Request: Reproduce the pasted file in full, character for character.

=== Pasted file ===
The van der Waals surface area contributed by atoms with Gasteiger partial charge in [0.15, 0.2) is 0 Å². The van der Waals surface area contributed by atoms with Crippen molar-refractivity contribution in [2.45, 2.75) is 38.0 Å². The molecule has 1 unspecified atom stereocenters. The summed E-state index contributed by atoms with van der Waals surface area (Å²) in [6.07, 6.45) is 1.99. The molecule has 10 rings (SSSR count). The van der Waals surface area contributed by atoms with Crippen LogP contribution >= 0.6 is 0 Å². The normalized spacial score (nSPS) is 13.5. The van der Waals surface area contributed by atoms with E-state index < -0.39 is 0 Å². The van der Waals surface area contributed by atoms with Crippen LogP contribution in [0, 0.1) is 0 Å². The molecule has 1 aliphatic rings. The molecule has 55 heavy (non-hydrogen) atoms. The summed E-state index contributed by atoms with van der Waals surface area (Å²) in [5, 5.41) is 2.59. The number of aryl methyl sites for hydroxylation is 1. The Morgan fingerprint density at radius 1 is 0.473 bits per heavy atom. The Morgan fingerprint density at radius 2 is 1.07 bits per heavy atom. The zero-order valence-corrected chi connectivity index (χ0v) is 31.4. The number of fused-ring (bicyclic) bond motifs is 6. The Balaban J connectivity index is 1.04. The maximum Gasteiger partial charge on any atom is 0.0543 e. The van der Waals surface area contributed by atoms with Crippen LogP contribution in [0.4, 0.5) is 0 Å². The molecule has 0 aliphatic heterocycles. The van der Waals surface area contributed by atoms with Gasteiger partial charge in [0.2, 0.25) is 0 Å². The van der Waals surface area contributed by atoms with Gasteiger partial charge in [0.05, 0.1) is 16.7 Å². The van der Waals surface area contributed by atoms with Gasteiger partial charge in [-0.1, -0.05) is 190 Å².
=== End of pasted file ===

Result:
The van der Waals surface area contributed by atoms with Gasteiger partial charge in [0.15, 0.2) is 0 Å². The van der Waals surface area contributed by atoms with Crippen molar-refractivity contribution in [2.45, 2.75) is 38.0 Å². The molecule has 1 unspecified atom stereocenters. The summed E-state index contributed by atoms with van der Waals surface area (Å²) in [6.07, 6.45) is 1.99. The molecule has 10 rings (SSSR count). The van der Waals surface area contributed by atoms with Crippen LogP contribution >= 0.6 is 0 Å². The normalized spacial score (nSPS) is 13.5. The van der Waals surface area contributed by atoms with E-state index < -0.39 is 0 Å². The van der Waals surface area contributed by atoms with Crippen LogP contribution in [0, 0.1) is 0 Å². The molecule has 1 aliphatic rings. The molecule has 55 heavy (non-hydrogen) atoms. The summed E-state index contributed by atoms with van der Waals surface area (Å²) in [5, 5.41) is 2.59. The number of aryl methyl sites for hydroxylation is 1. The Morgan fingerprint density at radius 1 is 0.473 bits per heavy atom. The Morgan fingerprint density at radius 2 is 1.07 bits per heavy atom. The zero-order valence-corrected chi connectivity index (χ0v) is 31.4. The number of fused-ring (bicyclic) bond motifs is 6. The Balaban J connectivity index is 1.04. The maximum Gasteiger partial charge on any atom is 0.0543 e. The van der Waals surface area contributed by atoms with Crippen LogP contribution in [0.4, 0.5) is 0 Å². The molecule has 0 aliphatic heterocycles. The van der Waals surface area contributed by atoms with Gasteiger partial charge in [0.2, 0.25) is 0 Å². The van der Waals surface area contributed by atoms with Gasteiger partial charge in [0.05, 0.1) is 16.7 Å². The van der Waals surface area contributed by atoms with Gasteiger partial charge in [-0.1, -0.05) is 190 Å².